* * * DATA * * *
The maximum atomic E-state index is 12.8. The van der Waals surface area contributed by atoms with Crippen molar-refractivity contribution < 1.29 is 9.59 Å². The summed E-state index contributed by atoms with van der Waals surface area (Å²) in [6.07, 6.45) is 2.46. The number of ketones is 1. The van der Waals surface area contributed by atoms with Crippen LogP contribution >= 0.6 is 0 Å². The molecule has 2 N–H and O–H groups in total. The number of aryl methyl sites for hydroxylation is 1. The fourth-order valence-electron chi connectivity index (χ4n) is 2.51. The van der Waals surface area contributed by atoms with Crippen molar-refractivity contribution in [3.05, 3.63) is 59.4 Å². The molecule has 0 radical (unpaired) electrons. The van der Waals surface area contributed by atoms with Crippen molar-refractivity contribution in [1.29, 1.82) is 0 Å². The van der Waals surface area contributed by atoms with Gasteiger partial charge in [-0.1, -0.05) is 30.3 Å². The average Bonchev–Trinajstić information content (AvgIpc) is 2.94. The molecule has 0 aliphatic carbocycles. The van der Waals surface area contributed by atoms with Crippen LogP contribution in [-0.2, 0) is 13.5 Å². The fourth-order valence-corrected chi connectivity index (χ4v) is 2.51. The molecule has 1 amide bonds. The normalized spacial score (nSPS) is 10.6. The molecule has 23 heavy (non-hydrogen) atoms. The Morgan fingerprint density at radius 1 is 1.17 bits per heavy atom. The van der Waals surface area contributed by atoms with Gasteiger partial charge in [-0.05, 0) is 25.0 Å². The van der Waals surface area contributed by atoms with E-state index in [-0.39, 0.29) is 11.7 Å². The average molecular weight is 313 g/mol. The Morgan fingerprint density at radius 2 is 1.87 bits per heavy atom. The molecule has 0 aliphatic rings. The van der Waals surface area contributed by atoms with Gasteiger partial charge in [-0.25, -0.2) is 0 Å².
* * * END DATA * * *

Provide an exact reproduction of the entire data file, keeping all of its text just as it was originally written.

The maximum atomic E-state index is 12.8. The van der Waals surface area contributed by atoms with Crippen molar-refractivity contribution < 1.29 is 9.59 Å². The summed E-state index contributed by atoms with van der Waals surface area (Å²) in [6.07, 6.45) is 2.46. The number of ketones is 1. The van der Waals surface area contributed by atoms with Crippen LogP contribution >= 0.6 is 0 Å². The molecule has 2 N–H and O–H groups in total. The number of aryl methyl sites for hydroxylation is 1. The fourth-order valence-electron chi connectivity index (χ4n) is 2.51. The van der Waals surface area contributed by atoms with Crippen molar-refractivity contribution in [3.05, 3.63) is 59.4 Å². The molecule has 0 radical (unpaired) electrons. The van der Waals surface area contributed by atoms with Crippen molar-refractivity contribution in [1.29, 1.82) is 0 Å². The van der Waals surface area contributed by atoms with Gasteiger partial charge in [-0.1, -0.05) is 30.3 Å². The average Bonchev–Trinajstić information content (AvgIpc) is 2.94. The molecule has 0 aliphatic carbocycles. The van der Waals surface area contributed by atoms with Crippen LogP contribution in [-0.2, 0) is 13.5 Å². The fourth-order valence-corrected chi connectivity index (χ4v) is 2.51. The molecule has 1 amide bonds. The normalized spacial score (nSPS) is 10.6. The molecule has 23 heavy (non-hydrogen) atoms. The Morgan fingerprint density at radius 1 is 1.17 bits per heavy atom. The van der Waals surface area contributed by atoms with Gasteiger partial charge in [-0.05, 0) is 25.0 Å². The van der Waals surface area contributed by atoms with E-state index in [-0.39, 0.29) is 11.7 Å². The average molecular weight is 313 g/mol. The Morgan fingerprint density at radius 2 is 1.87 bits per heavy atom. The molecule has 0 aliphatic rings. The van der Waals surface area contributed by atoms with Gasteiger partial charge in [-0.25, -0.2) is 0 Å².